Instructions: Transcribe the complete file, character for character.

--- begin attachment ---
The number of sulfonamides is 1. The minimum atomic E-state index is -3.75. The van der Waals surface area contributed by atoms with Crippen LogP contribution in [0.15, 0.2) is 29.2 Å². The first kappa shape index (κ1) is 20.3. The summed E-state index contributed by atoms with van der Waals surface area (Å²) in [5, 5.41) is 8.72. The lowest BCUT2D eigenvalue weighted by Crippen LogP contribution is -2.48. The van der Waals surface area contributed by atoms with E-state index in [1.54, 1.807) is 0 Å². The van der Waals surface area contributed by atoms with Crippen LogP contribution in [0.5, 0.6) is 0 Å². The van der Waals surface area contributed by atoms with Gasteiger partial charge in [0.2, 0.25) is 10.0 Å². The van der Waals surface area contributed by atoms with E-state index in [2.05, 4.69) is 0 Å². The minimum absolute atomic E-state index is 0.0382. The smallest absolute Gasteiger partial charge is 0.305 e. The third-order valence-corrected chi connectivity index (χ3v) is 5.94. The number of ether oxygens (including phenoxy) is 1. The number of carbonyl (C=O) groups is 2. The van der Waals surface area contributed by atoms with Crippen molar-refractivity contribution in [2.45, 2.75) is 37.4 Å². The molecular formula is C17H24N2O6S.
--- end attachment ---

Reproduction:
The number of sulfonamides is 1. The minimum atomic E-state index is -3.75. The van der Waals surface area contributed by atoms with Crippen LogP contribution in [0.15, 0.2) is 29.2 Å². The first kappa shape index (κ1) is 20.3. The summed E-state index contributed by atoms with van der Waals surface area (Å²) in [5, 5.41) is 8.72. The lowest BCUT2D eigenvalue weighted by Crippen LogP contribution is -2.48. The van der Waals surface area contributed by atoms with E-state index in [1.54, 1.807) is 0 Å². The van der Waals surface area contributed by atoms with Crippen LogP contribution in [0.5, 0.6) is 0 Å². The van der Waals surface area contributed by atoms with Gasteiger partial charge in [0.2, 0.25) is 10.0 Å². The van der Waals surface area contributed by atoms with E-state index in [2.05, 4.69) is 0 Å². The minimum absolute atomic E-state index is 0.0382. The smallest absolute Gasteiger partial charge is 0.305 e. The third-order valence-corrected chi connectivity index (χ3v) is 5.94. The number of ether oxygens (including phenoxy) is 1. The number of carbonyl (C=O) groups is 2. The van der Waals surface area contributed by atoms with Crippen molar-refractivity contribution in [2.45, 2.75) is 37.4 Å². The molecular formula is C17H24N2O6S.